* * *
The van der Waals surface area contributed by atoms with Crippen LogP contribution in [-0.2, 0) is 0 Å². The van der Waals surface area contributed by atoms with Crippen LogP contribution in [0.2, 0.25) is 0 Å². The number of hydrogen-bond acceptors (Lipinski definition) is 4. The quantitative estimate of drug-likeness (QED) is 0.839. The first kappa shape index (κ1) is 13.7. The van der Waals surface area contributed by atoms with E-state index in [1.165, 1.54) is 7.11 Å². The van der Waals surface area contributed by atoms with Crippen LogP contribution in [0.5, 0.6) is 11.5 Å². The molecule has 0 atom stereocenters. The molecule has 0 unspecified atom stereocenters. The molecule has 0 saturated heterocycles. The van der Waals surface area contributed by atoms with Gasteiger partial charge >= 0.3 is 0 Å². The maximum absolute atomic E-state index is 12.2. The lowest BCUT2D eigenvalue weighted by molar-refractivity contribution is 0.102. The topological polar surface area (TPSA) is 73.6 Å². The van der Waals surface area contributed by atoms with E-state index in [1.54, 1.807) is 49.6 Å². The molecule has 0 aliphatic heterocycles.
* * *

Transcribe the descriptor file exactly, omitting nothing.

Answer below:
The van der Waals surface area contributed by atoms with Crippen LogP contribution in [-0.2, 0) is 0 Å². The van der Waals surface area contributed by atoms with Crippen LogP contribution in [0.2, 0.25) is 0 Å². The number of hydrogen-bond acceptors (Lipinski definition) is 4. The quantitative estimate of drug-likeness (QED) is 0.839. The first kappa shape index (κ1) is 13.7. The van der Waals surface area contributed by atoms with E-state index in [1.165, 1.54) is 7.11 Å². The van der Waals surface area contributed by atoms with Crippen LogP contribution in [0.5, 0.6) is 11.5 Å². The molecule has 0 atom stereocenters. The molecule has 0 unspecified atom stereocenters. The molecule has 0 saturated heterocycles. The van der Waals surface area contributed by atoms with Gasteiger partial charge >= 0.3 is 0 Å². The maximum absolute atomic E-state index is 12.2. The lowest BCUT2D eigenvalue weighted by molar-refractivity contribution is 0.102. The topological polar surface area (TPSA) is 73.6 Å². The van der Waals surface area contributed by atoms with E-state index in [1.54, 1.807) is 49.6 Å². The molecule has 0 aliphatic heterocycles.